Relationship between specific weight of spring barley and malt quality

AH Hoyle, M Brennan, Nicholas Pitts, Gail E Jackson, SP Hoad*

*Corresponding author for this work

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Abstract

The assessment of malting barley to determine if it meets grain quality requirements is an integral step in ensuring an efficient malting process and a good quality malt output. Specific weight (SW) is an industry standard criterion, however links between SW and malting are not well understood. In this study the effect of a changing SW on malting was investigated. Samples were manipulated according to both grain size and weight, creating grain fractions with a range in SW. Prior to malting, grain quality traits were measured, and after malting, malt quality traits were examined. Increased SW resulted in a reduced number of whole, unmodified corns in malt, implying increased levels of modification. Specific weight correlated with both hot water malt extract (r = 0.82, P < 0.01) and predicted spirit yield (r = 0.84, P < 0.01), this highlights an increased malt output. Furthermore peak gelatinisation temperature of extracted starch from the malt correlated with both SW (r = 0.69, P < 0.05) and grain density (r = 0.65, P < 0.05). This could benefit malt efficiency by increased conversion of starch to fermentable sugars, but with the same energy input. The changes in SW and consequently malt output in this study are a result of changing grain density rather than packing efficiency.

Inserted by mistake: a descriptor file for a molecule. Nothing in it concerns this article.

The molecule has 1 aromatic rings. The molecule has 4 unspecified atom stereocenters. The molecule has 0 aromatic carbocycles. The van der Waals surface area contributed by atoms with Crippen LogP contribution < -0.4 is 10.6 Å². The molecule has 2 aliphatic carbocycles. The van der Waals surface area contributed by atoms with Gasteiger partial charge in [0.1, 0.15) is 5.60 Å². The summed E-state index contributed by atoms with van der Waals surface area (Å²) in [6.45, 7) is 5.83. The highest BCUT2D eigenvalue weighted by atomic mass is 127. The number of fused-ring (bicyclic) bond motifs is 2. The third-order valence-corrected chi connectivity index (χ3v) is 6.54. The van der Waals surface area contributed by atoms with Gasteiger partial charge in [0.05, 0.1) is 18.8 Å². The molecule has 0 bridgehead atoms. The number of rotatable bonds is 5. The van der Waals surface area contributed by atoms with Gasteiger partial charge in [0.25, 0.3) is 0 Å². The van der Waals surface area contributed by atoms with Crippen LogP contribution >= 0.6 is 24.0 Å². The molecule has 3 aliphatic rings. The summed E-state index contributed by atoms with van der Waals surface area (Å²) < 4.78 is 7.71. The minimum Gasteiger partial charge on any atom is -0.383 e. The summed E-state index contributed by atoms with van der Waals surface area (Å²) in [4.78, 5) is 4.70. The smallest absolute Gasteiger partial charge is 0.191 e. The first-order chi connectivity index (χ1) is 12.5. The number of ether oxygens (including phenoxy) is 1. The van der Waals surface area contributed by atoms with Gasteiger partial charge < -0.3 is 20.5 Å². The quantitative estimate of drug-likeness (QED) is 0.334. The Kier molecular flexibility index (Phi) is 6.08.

Original languageEnglish
Article number103006
JournalJournal of Cereal Science
Volume95
Early online date21 May 2020
DOIs
Publication statusFirst published - 21 May 2020

Keywords

  • Barley (Hordeum vulgare L.)
  • Grain density
  • Grain size
  • Malt quality
  • Specific weight

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